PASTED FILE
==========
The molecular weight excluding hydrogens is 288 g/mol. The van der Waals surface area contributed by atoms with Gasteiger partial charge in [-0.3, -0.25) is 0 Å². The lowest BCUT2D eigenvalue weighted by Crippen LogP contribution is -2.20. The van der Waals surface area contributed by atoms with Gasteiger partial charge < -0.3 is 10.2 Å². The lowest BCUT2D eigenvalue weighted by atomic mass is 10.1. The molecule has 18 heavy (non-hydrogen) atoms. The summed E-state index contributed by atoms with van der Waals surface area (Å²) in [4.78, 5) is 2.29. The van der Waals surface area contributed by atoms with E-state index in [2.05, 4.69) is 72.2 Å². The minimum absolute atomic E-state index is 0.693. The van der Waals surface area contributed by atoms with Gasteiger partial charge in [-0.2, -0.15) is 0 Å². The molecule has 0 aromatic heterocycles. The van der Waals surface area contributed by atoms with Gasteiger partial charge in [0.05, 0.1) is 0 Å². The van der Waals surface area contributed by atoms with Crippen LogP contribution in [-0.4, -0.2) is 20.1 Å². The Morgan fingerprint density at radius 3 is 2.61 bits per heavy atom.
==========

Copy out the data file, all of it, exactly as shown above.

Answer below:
The molecular weight excluding hydrogens is 288 g/mol. The van der Waals surface area contributed by atoms with Gasteiger partial charge in [-0.3, -0.25) is 0 Å². The lowest BCUT2D eigenvalue weighted by Crippen LogP contribution is -2.20. The van der Waals surface area contributed by atoms with Gasteiger partial charge < -0.3 is 10.2 Å². The lowest BCUT2D eigenvalue weighted by atomic mass is 10.1. The molecule has 18 heavy (non-hydrogen) atoms. The summed E-state index contributed by atoms with van der Waals surface area (Å²) in [4.78, 5) is 2.29. The van der Waals surface area contributed by atoms with E-state index in [2.05, 4.69) is 72.2 Å². The minimum absolute atomic E-state index is 0.693. The van der Waals surface area contributed by atoms with Gasteiger partial charge in [-0.2, -0.15) is 0 Å². The molecule has 0 aromatic heterocycles. The van der Waals surface area contributed by atoms with Gasteiger partial charge in [0.05, 0.1) is 0 Å². The van der Waals surface area contributed by atoms with Crippen LogP contribution in [-0.4, -0.2) is 20.1 Å². The Morgan fingerprint density at radius 3 is 2.61 bits per heavy atom.